Determining Diamond Quality: The 5 C’s

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Confucius once said, “Better a diamond with a flaw than a pebble without.” Although this might be true I don’t think anyone wants a flawed diamond. But what determines the value of a diamond? Maybe you have seen a diamond ring and thought that it looked perfect. But calculating the value of a diamond isn’t defined by all the “oohs” and “ahs” received from a diamond engagement ring. There is an actual science to examining the value of these precious stones. To make it a bit simpler, a diamond’s quality is determined by the 5 C’s: Carat, Cut, Color, Clarity, and Certification. Each “C” is analyzed separately to determine the overall value of a diamond.


Carat: Let’s start with Carat. A diamond’s weight is measured in carats. A carat is divided into 100 points. So, if a diamond is 1 carat, it is 100 points. If a diamond is .75 carats, it is 75 points. Pretty easy, right? Sometimes when it comes to diamonds, there is a misconception that bigger is better. That is not necessarily the case. Two diamonds with the same carat weight can look different in size due to the cut of the diamond. That is why cut is so important.


Cut: You might be thinking that the cut is the shape of the diamond. You have probably seen a princess cut diamond or a round diamond. Shapes are definitely involved when purchasing a diamond but in order to get these shapes looking pristine, the diamond needs to be cut properly. The cut of a diamond deals with a diamonds proportions and is quite difficult to perfect. The cut significantly affects its appearance or the way it “sparkles”. Cutting a diamond too shallow and the light will go out the bottom. If you cut it too deep, light will exit the sides of the diamond. Cut proportionally, light is returned out the top of the diamond. This proportional cut  is the optimal cut a diamond can have and what truly makes it glisten. The proportional cuts are premium and therefore more valuable and expensive.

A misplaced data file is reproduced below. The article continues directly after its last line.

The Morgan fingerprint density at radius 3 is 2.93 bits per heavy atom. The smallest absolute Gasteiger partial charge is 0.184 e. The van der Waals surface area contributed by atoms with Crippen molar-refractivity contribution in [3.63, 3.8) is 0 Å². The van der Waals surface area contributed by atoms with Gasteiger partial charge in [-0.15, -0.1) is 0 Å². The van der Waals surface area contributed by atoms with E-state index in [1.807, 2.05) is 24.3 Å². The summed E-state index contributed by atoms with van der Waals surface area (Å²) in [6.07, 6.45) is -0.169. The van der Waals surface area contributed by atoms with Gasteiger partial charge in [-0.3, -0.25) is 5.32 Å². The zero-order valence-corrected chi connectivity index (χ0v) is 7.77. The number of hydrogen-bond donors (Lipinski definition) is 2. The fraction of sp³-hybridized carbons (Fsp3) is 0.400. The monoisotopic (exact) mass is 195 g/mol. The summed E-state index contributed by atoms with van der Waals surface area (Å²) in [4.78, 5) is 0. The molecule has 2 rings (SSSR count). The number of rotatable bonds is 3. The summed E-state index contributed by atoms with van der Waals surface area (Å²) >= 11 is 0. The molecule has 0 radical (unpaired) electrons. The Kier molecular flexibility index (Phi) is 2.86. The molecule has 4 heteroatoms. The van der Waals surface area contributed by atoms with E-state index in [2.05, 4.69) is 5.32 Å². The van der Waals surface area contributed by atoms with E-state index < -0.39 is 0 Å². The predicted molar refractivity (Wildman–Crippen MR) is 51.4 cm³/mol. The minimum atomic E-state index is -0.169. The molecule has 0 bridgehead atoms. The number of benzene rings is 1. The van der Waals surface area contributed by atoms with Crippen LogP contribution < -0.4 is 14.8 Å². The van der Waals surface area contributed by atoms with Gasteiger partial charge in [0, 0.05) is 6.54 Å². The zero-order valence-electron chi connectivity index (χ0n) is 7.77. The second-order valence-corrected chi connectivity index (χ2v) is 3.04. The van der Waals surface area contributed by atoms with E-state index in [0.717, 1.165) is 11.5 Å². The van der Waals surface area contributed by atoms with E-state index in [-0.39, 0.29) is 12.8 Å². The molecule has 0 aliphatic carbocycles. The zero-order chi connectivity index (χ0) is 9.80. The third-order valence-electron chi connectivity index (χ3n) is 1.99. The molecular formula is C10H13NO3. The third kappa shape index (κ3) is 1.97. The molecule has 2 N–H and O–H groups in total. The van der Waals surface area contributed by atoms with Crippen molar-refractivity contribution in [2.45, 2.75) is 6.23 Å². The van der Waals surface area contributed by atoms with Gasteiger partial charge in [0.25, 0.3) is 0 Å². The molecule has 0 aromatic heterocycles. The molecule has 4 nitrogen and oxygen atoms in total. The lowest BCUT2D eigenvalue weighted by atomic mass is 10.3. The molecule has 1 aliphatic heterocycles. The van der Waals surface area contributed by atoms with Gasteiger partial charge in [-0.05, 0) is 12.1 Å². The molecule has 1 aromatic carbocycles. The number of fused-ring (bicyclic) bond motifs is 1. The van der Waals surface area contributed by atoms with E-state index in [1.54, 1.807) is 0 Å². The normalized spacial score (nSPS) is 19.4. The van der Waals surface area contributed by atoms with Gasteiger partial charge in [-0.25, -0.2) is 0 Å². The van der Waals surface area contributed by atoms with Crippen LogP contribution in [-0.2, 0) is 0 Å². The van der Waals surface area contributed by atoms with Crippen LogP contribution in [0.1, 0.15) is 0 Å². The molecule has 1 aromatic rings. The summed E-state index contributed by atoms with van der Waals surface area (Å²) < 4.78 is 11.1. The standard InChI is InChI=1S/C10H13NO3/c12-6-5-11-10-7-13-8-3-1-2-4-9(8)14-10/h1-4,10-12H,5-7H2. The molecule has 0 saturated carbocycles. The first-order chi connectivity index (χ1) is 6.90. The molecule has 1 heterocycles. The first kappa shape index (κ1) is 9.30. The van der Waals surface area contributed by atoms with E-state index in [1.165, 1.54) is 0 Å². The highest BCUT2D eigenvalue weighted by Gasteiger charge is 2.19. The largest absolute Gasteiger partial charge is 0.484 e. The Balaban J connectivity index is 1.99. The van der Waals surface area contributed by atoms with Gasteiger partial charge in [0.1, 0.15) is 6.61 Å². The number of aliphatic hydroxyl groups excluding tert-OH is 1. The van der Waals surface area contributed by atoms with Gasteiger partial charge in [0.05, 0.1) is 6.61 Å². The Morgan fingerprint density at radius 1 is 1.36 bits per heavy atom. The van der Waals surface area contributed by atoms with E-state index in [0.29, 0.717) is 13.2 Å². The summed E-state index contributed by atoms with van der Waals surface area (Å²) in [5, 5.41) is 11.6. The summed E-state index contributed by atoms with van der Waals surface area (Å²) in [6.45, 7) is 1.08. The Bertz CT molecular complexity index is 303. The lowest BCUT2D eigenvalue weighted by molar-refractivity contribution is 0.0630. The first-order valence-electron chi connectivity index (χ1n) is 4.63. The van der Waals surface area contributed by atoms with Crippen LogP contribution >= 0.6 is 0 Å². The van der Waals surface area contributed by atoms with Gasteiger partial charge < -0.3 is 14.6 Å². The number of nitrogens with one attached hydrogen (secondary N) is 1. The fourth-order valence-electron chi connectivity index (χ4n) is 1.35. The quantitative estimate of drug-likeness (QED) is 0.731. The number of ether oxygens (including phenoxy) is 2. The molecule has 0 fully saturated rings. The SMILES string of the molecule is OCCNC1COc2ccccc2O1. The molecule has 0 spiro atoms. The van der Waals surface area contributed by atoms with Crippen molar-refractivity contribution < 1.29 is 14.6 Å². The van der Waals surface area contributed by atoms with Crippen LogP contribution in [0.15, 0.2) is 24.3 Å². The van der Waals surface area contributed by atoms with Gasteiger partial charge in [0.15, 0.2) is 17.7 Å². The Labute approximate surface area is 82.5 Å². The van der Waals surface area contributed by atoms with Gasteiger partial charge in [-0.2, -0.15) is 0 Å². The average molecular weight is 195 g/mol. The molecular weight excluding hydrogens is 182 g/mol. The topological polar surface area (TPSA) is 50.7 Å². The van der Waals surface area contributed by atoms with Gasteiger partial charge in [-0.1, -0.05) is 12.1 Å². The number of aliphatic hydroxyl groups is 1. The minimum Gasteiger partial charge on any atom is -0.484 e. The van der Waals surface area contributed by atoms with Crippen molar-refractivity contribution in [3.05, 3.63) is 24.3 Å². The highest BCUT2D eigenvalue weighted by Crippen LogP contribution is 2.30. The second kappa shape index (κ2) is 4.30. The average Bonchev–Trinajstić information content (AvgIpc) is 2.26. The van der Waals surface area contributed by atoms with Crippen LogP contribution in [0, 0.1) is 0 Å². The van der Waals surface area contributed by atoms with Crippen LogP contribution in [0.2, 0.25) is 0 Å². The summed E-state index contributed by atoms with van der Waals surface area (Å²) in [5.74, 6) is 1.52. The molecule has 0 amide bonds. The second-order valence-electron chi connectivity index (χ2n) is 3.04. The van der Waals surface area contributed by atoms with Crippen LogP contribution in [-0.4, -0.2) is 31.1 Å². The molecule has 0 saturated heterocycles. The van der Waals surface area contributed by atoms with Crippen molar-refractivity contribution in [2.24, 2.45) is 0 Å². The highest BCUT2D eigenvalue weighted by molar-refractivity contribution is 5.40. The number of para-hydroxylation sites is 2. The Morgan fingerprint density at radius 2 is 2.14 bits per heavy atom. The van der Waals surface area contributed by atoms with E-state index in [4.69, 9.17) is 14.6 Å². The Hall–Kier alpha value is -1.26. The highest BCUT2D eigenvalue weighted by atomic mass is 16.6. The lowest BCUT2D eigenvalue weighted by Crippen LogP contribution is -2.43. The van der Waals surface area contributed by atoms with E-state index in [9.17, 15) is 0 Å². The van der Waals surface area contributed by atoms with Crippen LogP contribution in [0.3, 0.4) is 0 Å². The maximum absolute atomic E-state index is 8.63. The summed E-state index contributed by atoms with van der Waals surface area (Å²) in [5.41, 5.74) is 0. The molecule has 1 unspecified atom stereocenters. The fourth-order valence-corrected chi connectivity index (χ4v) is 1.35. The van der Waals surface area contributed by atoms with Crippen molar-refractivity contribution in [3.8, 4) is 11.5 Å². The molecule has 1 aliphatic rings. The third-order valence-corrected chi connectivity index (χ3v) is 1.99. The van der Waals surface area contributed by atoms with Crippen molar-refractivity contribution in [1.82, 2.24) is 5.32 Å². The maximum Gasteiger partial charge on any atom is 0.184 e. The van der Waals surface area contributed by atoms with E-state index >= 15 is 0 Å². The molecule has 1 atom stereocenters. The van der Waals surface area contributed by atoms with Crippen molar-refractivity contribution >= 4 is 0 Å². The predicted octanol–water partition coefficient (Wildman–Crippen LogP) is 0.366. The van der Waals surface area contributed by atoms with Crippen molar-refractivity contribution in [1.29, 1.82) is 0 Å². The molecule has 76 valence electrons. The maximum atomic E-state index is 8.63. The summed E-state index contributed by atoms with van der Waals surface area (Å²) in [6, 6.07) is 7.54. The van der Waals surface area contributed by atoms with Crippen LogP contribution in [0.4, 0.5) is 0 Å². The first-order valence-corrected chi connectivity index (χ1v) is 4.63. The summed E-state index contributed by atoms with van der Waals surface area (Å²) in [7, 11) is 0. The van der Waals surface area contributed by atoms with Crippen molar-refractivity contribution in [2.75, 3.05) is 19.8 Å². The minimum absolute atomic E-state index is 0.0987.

Color: Another factor affecting the value of a diamond is the color. The color of a diamond, or lack thereof is important in determining a diamond’s quality. The scale goes from “D” to “Z” with “D” being colorless and “Z” being light yellow. Anything past “Z” would qualify it as a naturally colored diamond, which are actually quite valuable. Natural colored diamonds can be red, pink, green or blue. Red diamonds are the rarest of the diamonds and thus are the most valuable and expensive. Colored diamonds are looked at on a separate scale. If a diamond does not have a strong enough color to be considered a naturally colored diamond then it is based on the color range grade from colorless to light yellow. So, if a diamond lies on the scale between “D” and “Z”, you want it to be colorless. On the scale, “D,” “E,” and “F” are colorless. Letters “G” through “J” are almost colorless. Colors with faint yellow range from “K” to “M”. Very light yellow is seen in diamonds ranging from “N” to “R”. Lastly diamonds on the scale from “S” to “Z” will have a light yellow color. The less color a diamond has on this scale, the more valuable because more light will shine through the diamond. This is another factor that makes a the diamond sparkle.